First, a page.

How does mural painting differ from Mughal miniature painting?

Mughal Miniature flowers vs. Mural Painting

Indian painting shares a long tradition of art. We can trace the earliest Indian paintings back to rock paintings from pre-historic times.

In this blog, we will discuss how miniature painting differs from the mural.

The Mughal painting style developed because of the happy confluence of the Indian style of painting and the school of Persian painting. The Mughal Style’s most distinguishing feature is the detailing. Mughal painting is a product of naturalism, i.e., close observation of nature.

The Mughal painting developed with years and was further influenced by European paintings that entered the Mughal Court and the culture witnessed the rise of Western techniques like shading and perspective.

Classification of Indian Paintings

So, this is how the Mughal painting style marked its existence in the painting world. There are three broad types of Indian paintings: murals, miniatures, and cloth paintings.

Mural Vs. Miniature Painting

The Word “Mural” is derived from the Latin word “Murus” which means wall. Thus, Mural Painting can be defined as any piece of work applied directly onto the wall. Usually found in museums, libraries, churches, and the homes of rich patrons of art, this type of painting are quite rare. Specifically, the painting is created on fired tiles.

Mural Painting

The history of Indian Murals starts in early medieval times, from the 2nd century BC to the 10th century BC. Murals from this period have been found in over 20 locations, mainly in caves and rock-cut chambers. These paintings mainly depict the themes of Buddhist, Jain, and Hindu religions.

How architectural space is emphasized and incorporated into the picture defines the aesthetics of mural paintings.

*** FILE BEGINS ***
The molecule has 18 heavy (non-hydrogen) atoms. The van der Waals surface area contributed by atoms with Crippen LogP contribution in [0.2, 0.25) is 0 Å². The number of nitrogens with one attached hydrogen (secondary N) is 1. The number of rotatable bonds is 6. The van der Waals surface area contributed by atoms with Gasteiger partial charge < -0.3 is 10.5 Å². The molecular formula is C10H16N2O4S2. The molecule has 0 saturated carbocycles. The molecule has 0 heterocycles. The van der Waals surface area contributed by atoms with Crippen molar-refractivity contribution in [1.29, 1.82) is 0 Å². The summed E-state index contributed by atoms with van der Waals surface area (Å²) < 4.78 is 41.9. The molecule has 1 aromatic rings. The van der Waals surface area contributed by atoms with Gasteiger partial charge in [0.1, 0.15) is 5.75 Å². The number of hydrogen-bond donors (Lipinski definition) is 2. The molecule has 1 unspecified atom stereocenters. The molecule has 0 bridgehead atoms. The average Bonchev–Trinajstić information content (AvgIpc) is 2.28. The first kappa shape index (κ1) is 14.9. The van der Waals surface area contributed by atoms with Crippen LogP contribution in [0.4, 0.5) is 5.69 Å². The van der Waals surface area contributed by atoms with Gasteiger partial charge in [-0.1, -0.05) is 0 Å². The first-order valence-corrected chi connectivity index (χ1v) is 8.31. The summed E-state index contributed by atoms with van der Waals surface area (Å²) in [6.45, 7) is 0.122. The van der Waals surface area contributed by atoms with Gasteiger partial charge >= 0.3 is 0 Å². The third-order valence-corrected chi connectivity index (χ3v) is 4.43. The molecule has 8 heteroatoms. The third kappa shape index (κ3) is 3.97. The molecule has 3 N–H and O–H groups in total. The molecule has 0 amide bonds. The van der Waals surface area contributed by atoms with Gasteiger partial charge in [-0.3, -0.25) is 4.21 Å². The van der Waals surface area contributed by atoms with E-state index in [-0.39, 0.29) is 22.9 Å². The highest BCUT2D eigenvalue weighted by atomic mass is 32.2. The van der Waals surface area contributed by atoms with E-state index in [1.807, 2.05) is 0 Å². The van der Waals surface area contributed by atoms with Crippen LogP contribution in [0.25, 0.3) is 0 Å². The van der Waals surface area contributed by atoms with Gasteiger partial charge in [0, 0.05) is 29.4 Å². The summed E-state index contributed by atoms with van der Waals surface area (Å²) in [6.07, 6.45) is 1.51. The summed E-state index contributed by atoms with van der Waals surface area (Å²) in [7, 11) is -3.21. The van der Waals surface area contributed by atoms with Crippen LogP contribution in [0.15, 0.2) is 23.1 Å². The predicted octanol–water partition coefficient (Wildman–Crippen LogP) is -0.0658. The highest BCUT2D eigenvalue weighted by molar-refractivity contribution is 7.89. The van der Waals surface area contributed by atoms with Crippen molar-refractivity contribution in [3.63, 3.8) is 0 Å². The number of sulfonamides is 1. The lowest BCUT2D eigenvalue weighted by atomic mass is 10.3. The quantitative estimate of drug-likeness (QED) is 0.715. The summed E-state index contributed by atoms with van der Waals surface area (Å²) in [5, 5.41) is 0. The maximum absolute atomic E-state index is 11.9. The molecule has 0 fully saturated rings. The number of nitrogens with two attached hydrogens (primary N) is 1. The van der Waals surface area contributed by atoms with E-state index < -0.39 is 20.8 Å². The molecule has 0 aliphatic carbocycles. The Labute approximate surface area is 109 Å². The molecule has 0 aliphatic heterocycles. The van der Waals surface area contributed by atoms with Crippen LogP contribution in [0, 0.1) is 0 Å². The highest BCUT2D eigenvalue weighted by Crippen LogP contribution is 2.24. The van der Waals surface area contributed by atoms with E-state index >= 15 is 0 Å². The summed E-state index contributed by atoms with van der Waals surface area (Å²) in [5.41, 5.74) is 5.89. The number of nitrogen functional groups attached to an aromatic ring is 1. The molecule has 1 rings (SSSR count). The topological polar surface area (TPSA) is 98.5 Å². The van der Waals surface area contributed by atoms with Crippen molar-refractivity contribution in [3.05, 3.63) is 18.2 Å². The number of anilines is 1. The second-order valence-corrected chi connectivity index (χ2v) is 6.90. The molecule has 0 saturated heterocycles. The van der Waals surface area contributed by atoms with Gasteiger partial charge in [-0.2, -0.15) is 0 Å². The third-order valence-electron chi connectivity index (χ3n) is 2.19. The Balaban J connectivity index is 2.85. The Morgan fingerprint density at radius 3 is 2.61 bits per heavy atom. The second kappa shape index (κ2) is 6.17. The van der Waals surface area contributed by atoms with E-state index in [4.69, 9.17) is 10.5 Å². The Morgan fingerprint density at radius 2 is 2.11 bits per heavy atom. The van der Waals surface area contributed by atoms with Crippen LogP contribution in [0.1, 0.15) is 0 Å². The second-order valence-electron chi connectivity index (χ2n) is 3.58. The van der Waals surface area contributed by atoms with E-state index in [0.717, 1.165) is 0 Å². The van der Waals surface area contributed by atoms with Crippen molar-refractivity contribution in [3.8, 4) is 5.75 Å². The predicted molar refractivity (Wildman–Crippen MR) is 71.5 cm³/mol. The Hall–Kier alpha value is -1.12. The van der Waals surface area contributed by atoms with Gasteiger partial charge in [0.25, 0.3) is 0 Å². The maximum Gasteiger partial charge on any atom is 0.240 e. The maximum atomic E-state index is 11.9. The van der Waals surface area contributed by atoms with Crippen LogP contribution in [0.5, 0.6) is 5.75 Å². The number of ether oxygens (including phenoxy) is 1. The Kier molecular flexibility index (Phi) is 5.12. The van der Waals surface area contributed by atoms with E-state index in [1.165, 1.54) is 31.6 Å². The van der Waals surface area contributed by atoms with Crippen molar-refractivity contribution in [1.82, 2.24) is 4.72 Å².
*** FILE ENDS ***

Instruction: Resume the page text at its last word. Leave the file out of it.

Mural paintings depict a particular era. It encapsulates moments and covers activities like hunting, family life, religious and funeral rituals. The artwork depicts the expression of those times through hard postures.

The mural paintings can be found in the caves of Ajanta, Armamalai Cave (Tamil Nadu), Ravan Chhaya rock shelter, Kailasanatha temple in Ellora Caves.

Miniature Painting

Miniature painting is a painting in fine details executed on Vellum, ivory, and copper card. Miniature painting derived its name from “Minium” or red lead used by medieval illuminators. The amalgamation of illuminated manuscripts and medals carved the existence of miniature paintings. The miniature painting flourished from the 16th century to the mid-19th century.

One of the most intricate features of miniature painting is that we derive the colors from edible sources like vegetables, indigo, gold, and silver.

While original artists presented their perspectives in their painting, the theme of miniature painting was Ragas, patterns in musical notes, religious and mythological stories. The difference between this and mural painting is that we create it in natural colors, rather than on a wall. The art of Mughal painting in India reached a zenith in the Mughal Period. You can still witness the influence of miniature painting in Rajasthani art, the Rajasthani school of painting, including Mewar, Marwar, Kishangarh, and Bundi.

Monks share a commendable contribution to the work of miniature art. Some ancient manuscripts contain miniature paintings that depict a beautiful arrangement of life-size flowers and delicately defined borders.

Monks share a commendable contribution to the work of miniature art. Some ancient manuscripts contain miniature paintings that depict a beautiful arrangement of life-size flowers and delicately defined borders.

Miniature painting began out of necessity for illustrating documents before printing was invented. Eventually, portrait artists began creating miniature-sized portraits for use as wallet photographs and tools for carrying around. MINIATURE is often mistaken for “small”; it has nothing to do with it. A miniature painting is one that is created in miniature. It is a detailed work of art.

This is all about miniature painting.

To conclude, Murals are extensive works executed on walls like Ajanta caves, while Miniature paintings are executed on a small scale mainly for books and albums on perishable material like paper, cloth, etc.

Mughal miniature paintings in this way characterize Indian art and culture and are continuously developing.